Flooding can be devastating to people and communities, disrupting lives, damaging property and destroying businesses. It can also leave behind dangerous, unsanitary conditions and create dangerous health hazards, especially for those living in lower-income areas. When floods hit, those communities are often left to deal with the consequences alone – not only for their homes but also for their livelihoods and economic stability. For example, hourly workers are more likely to lose pay when their jobs are disrupted by flooding and cannot get to work; low-income residents are less able to cover the costs of recovery; and children are especially vulnerable to contaminated drinking water and overheated indoor spaces.

While many Angelenos think of the flood risk as affecting wealthy coastal neighborhoods like Malibu, a much larger percentage of Los Angeles is flooded by 1-in-100-year or higher rainfall events. The city’s aging waterway control system has been unable to keep pace with these large deluges, causing the majority of flood risks to be concentrated in inland communities.

The city’s current flood hazard maps are outdated and insufficient to capture the real potential of these storms, according to new research by University of California, Irvine (UCI) Los Angeles flooding risks scholars published in Nature Sustainability. The team used a cutting-edge computer modeling flood simulation program called PRIMo to model a range of flood scenarios and show in house-by-house detail how people across the city would be affected by a severe flood.

Current FEMA directives require mapping of fluvial (river) and coastal (storm surge, waves) hazard zones but not pluvial (rainfall) hazards. However, as a result of urbanization, Southern California is filled with vast areas where rain runoff can’t be contained by streets and gutters and flows into rivers, streams and tributaries. The current models use a standard of flood peaks and channel capacities that are not realistic for the LA area.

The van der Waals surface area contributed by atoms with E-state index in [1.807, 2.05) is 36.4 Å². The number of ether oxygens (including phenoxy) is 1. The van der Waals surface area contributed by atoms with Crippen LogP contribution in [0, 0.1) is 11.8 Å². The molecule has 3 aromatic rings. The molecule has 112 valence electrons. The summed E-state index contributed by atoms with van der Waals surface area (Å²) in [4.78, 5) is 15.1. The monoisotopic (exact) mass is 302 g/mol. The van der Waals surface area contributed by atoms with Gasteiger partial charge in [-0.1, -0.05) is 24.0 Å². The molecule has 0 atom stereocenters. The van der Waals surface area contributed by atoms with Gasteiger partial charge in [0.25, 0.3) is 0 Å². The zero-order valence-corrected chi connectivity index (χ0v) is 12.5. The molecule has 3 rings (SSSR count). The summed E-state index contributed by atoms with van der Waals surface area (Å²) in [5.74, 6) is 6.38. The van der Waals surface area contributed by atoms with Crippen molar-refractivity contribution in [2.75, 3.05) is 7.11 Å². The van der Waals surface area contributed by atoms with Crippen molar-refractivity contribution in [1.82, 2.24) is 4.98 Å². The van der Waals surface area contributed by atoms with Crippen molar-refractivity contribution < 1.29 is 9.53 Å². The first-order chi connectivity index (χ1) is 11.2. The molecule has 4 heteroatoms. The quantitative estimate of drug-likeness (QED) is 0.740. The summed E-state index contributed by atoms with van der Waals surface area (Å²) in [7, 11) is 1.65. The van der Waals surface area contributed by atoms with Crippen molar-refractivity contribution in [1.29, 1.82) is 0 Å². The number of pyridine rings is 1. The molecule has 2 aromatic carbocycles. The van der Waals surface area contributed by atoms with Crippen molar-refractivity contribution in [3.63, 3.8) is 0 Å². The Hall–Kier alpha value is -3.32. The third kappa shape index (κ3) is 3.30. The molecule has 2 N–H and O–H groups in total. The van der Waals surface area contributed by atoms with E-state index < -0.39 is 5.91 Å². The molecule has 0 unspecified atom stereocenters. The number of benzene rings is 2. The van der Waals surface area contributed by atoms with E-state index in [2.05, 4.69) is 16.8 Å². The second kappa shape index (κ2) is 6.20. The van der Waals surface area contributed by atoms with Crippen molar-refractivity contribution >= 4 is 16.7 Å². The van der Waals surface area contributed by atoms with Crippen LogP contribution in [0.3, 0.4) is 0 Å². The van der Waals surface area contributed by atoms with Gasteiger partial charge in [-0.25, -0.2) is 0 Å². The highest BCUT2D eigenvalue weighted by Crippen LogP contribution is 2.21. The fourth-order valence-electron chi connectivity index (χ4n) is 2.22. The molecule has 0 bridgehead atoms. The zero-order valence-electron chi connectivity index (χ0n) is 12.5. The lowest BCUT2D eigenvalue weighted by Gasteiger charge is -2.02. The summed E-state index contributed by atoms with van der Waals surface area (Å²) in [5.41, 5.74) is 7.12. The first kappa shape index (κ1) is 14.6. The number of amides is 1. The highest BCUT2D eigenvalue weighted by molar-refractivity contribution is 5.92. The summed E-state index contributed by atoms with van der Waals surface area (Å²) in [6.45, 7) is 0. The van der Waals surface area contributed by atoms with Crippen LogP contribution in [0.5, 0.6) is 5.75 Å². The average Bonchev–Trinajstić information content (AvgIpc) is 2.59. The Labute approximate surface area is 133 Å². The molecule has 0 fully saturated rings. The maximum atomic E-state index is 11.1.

This overestimate puts 197,000 Angelenos at risk of waist-deep flooding during a 1-in-100-year flood, and the researchers found Black, Latino and Asian residents are 79%, 17% and 11% more likely to experience flooding to this extent than white residents. This is because these communities are closer to creeks and rivers, have more vegetation on the land that can absorb rainwater and evaporation, and have had major infrastructure investments that have not kept up with development.

The team is exploring solutions, including green and gray infrastructure that can better manage floods by addressing the source of the problem rather than just building walls and levees to block flood waters. These strategies are more affordable and sustainable than traditional grey infrastructure, but they require a significant upfront investment to be effective. In addition, a broader effort is needed to educate and inform residents of their local flood risks and how to prepare for them. One way to do this is through a motion sponsored by Councilmember Janice Hahn, which calls for an assessment of the city’s stormwater systems with an equity lens and the implementation of “community-based resilience measures” for those most at risk.

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